When it comes to North Korea's rapidly accelerating nuclear missile program, the U.S. would like other countries to step up to the plate more.
White House press secretary Sean Spicer told reporters, "We are calling on all of those folks in the region, particularly China and Russia, to do everything they can in terms of sanctions to help resolve the situation and bring stability to the peninsula."
After North Korea's latest missile test, the White House released a statement highlighting how close the missile came to Russian soil — and noting "the President cannot imagine that Russia is pleased."
Russian President Vladimir Putin was, in fact, not pleased — he called the country's nuclear program "damaging [and] dangerous." But he also warned other countries that "intimidating [North Korea] is unacceptable."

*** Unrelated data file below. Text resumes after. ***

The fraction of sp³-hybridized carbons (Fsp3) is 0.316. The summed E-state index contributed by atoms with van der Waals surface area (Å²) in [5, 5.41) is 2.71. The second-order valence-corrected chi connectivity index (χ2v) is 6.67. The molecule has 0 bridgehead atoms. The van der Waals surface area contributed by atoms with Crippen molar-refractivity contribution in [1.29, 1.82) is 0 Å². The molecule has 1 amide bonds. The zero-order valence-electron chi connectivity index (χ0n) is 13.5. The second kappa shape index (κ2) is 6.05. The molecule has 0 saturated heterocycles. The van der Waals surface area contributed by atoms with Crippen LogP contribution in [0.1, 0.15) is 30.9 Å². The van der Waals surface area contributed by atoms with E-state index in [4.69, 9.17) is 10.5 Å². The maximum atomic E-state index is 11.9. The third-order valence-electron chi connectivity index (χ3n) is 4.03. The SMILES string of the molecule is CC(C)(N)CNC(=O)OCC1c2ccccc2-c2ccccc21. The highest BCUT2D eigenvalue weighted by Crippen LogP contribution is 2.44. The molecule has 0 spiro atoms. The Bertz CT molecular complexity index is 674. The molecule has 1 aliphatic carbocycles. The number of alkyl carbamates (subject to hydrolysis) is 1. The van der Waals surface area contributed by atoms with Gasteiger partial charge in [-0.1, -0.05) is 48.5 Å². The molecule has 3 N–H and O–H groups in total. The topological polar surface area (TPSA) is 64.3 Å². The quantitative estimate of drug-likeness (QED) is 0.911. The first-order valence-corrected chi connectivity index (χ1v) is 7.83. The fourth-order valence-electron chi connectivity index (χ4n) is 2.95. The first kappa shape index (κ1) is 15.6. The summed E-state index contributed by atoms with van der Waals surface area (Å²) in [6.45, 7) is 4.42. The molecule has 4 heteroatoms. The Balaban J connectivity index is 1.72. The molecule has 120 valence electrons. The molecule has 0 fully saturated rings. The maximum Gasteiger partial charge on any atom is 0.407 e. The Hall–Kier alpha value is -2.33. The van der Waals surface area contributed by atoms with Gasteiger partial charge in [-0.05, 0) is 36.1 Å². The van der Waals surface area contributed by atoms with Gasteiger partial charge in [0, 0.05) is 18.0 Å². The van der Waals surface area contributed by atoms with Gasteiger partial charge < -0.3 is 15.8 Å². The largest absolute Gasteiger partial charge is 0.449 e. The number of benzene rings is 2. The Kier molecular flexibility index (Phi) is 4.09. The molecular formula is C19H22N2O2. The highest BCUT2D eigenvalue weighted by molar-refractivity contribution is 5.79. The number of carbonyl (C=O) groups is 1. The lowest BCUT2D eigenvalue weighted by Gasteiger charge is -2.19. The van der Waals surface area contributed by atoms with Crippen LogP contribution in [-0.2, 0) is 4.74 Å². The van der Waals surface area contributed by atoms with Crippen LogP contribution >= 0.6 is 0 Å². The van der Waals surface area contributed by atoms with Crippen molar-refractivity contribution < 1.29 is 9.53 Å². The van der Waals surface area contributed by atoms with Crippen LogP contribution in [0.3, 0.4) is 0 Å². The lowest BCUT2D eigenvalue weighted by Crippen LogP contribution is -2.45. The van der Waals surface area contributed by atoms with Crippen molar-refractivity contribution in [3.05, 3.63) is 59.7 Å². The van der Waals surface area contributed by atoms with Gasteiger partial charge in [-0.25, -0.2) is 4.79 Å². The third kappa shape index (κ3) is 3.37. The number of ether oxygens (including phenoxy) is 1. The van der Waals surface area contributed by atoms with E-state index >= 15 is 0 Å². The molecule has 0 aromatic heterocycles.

That could be a thinly veiled shot at the U.S.-led sanctions regime against North Korea. Russia has been strengthening its economic ties with North Korea recently and isn't likely to give up that relationship lightly.
As for China, it's taken a tougher stance on North Korea lately but is currently more focused on its massive Belt And Road investment in international trading infrastructure. An envoy from North Korea attended a recent Belt and Road forum — almost literally rubbing shoulders with a U.S. trade representative.